Posted - 06/01/2022 : 21:44:41 I sand and polyurethane my tiller every year. It must have 20 coats! Occasionally the poly will crack so I have to sand it back to the wood and spot coat it with 4-5 coats, then poly over the whole tiller with 3-4 more coats. The tiller has held up for the sixteen years that Iíve had it. Canít argue with success. If I could do it all over again, however, Iíd have gone with epoxy to eliminate me refinishing every year.
Posted - 06/01/2022 : 19:09:08 Ruddercraft has the option of getting it finished with epoxy for an additional $67.00 above the base price of the tiller and the tiller comes with a 3 year warranty.
The varnished version is $32.00 or something like that with just the standard warranty.
I will be selling my boat in the next month or two so I'm not worried about having the extra level of protection. If I was keeping the boat I'd definitely go with the epoxy.
Any suggestions on how to drill the holes so they go straight through the tiller? I don't have a drill press.
Thank you everyone for your suggestions.
Posted - 06/01/2022 : 18:26:33 My 15 year old tiller from Ruddercraft was finished in epoxy. It still looks good albeit beginning to show weather on the heel. Years ago I had a Bristol Corinthian and refinished the tiller every other year -- had it stripped by a furniture refinisher then 12 coats of polyurethane varnish. It looked like new for all the years I owned the boat. I would today get a laminated tiller, have it professionally epoxied or 10-12 coats of varnish and just take care of it each season.
Posted - 06/01/2022 : 15:32:09 GaryB - that tiller had 6 coats of polyurethane on it. Which is why the laminations looked so beautiful. IMHO varnish on a tiller won't hold up.
Posted - 06/01/2022 : 11:21:59 question about drilling the mounting holes for the hardware. Should these be drilled oversized, filled with epoxy and then redrilled to correct size? Would this add any protection, weaken the tiller, or a wash either way?
Posted - 05/30/2022 : 22:38:26 Thanks everyone for your input!
I'm going to go with the varnished version. Looks like the one at Defender is a Ruddercraft and is the same price within a few dollars. I'll probably just order it direct from Ruddercraft. My tiller cover got torn when the tiller broke and Ruddercraft has them for $39.00 which is a lot cheaper than Defender.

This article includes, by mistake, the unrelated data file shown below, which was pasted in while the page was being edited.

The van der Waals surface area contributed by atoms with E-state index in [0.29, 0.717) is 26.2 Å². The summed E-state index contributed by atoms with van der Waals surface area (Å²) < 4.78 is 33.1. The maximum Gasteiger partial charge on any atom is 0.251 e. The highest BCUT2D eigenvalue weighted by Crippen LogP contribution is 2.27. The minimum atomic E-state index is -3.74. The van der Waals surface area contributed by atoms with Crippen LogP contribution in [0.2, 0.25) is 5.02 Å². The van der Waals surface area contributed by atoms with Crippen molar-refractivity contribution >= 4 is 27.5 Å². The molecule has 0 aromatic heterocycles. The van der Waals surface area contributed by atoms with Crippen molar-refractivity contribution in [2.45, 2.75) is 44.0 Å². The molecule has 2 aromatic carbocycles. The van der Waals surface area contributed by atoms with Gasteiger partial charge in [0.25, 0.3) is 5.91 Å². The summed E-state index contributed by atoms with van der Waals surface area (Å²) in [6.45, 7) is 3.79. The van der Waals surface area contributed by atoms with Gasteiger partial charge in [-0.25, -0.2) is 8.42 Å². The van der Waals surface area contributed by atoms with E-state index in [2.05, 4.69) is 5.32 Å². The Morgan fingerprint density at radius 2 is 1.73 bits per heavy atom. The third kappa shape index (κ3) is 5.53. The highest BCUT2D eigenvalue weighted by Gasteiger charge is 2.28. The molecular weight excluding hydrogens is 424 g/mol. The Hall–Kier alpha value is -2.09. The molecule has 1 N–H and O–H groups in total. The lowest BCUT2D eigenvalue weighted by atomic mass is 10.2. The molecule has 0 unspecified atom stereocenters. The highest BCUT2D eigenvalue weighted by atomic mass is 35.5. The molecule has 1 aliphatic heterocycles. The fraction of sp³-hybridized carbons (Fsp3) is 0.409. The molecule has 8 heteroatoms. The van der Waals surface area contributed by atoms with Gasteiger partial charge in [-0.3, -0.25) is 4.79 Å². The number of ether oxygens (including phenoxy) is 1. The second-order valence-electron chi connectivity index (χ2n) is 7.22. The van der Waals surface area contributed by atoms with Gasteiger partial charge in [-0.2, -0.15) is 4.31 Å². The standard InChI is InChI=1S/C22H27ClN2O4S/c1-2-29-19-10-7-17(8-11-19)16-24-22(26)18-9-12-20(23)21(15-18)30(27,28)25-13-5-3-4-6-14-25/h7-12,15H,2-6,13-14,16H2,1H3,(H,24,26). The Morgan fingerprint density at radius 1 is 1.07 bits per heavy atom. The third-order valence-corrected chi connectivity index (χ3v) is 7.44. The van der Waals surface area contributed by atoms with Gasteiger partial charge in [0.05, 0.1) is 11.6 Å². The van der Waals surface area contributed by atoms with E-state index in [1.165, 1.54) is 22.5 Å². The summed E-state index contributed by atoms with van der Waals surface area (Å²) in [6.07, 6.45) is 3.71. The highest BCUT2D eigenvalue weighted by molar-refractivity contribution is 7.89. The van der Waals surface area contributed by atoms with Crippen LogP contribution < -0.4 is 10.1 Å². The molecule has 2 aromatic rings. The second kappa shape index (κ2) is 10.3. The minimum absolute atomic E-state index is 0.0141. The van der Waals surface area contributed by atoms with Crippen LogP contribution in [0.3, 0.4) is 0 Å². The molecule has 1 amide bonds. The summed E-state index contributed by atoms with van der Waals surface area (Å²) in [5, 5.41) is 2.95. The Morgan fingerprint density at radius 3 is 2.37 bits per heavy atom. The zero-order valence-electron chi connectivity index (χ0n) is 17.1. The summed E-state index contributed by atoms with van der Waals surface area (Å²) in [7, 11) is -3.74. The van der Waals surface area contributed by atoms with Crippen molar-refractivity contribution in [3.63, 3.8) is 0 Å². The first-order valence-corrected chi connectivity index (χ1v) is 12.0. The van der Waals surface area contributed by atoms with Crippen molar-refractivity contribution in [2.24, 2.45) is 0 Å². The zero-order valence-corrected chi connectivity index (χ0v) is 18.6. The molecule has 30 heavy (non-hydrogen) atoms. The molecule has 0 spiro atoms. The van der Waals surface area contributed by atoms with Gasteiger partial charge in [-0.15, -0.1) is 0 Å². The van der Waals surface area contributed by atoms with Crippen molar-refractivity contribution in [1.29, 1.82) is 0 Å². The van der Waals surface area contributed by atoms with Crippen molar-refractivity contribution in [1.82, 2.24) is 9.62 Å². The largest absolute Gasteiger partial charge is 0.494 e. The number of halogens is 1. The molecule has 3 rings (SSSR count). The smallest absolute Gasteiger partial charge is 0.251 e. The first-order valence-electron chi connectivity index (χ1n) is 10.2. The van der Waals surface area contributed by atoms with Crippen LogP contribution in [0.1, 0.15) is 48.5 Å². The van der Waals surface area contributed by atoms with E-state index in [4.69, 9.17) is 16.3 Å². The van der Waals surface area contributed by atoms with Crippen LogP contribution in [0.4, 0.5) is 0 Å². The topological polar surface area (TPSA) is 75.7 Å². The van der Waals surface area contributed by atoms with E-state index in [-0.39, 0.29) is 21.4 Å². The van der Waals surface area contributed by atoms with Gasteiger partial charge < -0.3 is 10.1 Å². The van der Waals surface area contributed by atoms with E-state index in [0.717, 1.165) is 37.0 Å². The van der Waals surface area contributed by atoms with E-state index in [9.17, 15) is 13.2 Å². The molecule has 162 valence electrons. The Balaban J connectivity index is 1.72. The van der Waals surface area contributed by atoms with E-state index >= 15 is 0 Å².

Tiller, cover, delivery and tax is $232.00. Not too bad.
Now all I have to do is figure out how to drill the holes so they go straight thru from one side to the other so I can get the mounting hardware re-attached.
Posted - 05/30/2022 : 22:17:54
quote:Originally posted by Derek Crawford
GaryB, I remember taking 6" off my tiller because my genoa trimmer (all 250 lbs of him) sitting aft of the winch, complained he got a bruised backside every time we tacked!
I wasn't sure how much you took off of it but it was just the right size. Was a beautiful tiller with the whipping? you added to it.
Not happy it broke.
Posted - 05/29/2022 : 16:44:11 Laminated tillers are strong when you pull on them sideways, as when steering the boat, but if someone falls down on them, or pushes down too hard, that long lever exerts terrific stress on the end nearest the rudder, and it is not at all uncommon for them to split. For that reason, I drilled 3 holes down through my original laminated tiller, from top to bottom, and put bolts with flat washers through them. Those holes were in between the rudder attachment plates. Their purpose was to add a mechanical support to help the glue keep the tiller from delaminating. That worked for many years until finally the wood in the bolt holes that held the attachment plates to the tiller finally rotted.